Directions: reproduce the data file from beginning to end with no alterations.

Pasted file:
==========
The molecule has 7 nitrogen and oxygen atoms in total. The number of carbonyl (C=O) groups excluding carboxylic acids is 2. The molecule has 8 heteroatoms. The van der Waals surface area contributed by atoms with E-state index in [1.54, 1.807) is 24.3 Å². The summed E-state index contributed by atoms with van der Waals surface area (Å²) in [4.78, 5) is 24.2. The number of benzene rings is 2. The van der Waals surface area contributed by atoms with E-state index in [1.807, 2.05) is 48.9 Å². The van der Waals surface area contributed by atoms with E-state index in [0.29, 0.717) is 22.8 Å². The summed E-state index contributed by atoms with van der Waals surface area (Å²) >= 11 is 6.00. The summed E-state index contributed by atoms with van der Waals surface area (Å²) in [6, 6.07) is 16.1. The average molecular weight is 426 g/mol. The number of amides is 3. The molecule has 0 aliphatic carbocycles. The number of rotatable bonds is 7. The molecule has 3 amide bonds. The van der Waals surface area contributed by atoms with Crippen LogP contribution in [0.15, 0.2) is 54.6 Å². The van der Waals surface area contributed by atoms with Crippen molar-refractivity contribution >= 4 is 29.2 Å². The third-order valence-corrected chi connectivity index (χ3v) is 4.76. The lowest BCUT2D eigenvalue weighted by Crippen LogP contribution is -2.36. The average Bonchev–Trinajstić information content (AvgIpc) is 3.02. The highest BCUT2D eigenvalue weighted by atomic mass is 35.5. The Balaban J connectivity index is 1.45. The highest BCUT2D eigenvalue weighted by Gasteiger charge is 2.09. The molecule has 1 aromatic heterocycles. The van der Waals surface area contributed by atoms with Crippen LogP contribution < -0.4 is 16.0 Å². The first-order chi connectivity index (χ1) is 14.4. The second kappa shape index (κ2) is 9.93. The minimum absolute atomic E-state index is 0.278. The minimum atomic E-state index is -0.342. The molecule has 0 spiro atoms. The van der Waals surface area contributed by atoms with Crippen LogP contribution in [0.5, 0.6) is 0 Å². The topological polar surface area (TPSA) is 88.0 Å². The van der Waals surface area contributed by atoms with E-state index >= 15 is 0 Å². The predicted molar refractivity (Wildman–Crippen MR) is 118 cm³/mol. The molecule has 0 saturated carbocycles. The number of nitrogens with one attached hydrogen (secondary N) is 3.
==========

The molecule has 7 nitrogen and oxygen atoms in total. The number of carbonyl (C=O) groups excluding carboxylic acids is 2. The molecule has 8 heteroatoms. The van der Waals surface area contributed by atoms with E-state index in [1.54, 1.807) is 24.3 Å². The summed E-state index contributed by atoms with van der Waals surface area (Å²) in [4.78, 5) is 24.2. The number of benzene rings is 2. The van der Waals surface area contributed by atoms with E-state index in [1.807, 2.05) is 48.9 Å². The van der Waals surface area contributed by atoms with E-state index in [0.29, 0.717) is 22.8 Å². The summed E-state index contributed by atoms with van der Waals surface area (Å²) >= 11 is 6.00. The summed E-state index contributed by atoms with van der Waals surface area (Å²) in [6, 6.07) is 16.1. The average molecular weight is 426 g/mol. The number of amides is 3. The molecule has 0 aliphatic carbocycles. The number of rotatable bonds is 7. The molecule has 3 amide bonds. The van der Waals surface area contributed by atoms with Crippen LogP contribution in [0.15, 0.2) is 54.6 Å². The van der Waals surface area contributed by atoms with Crippen molar-refractivity contribution >= 4 is 29.2 Å². The third-order valence-corrected chi connectivity index (χ3v) is 4.76. The lowest BCUT2D eigenvalue weighted by Crippen LogP contribution is -2.36. The average Bonchev–Trinajstić information content (AvgIpc) is 3.02. The highest BCUT2D eigenvalue weighted by atomic mass is 35.5. The Balaban J connectivity index is 1.45. The highest BCUT2D eigenvalue weighted by Gasteiger charge is 2.09. The molecule has 1 aromatic heterocycles. The van der Waals surface area contributed by atoms with Crippen LogP contribution < -0.4 is 16.0 Å². The first-order chi connectivity index (χ1) is 14.4. The second kappa shape index (κ2) is 9.93. The minimum absolute atomic E-state index is 0.278. The minimum atomic E-state index is -0.342. The molecule has 0 spiro atoms. The van der Waals surface area contributed by atoms with Crippen LogP contribution in [0.5, 0.6) is 0 Å². The topological polar surface area (TPSA) is 88.0 Å². The van der Waals surface area contributed by atoms with E-state index >= 15 is 0 Å². The predicted molar refractivity (Wildman–Crippen MR) is 118 cm³/mol. The molecule has 0 saturated carbocycles. The number of nitrogens with one attached hydrogen (secondary N) is 3.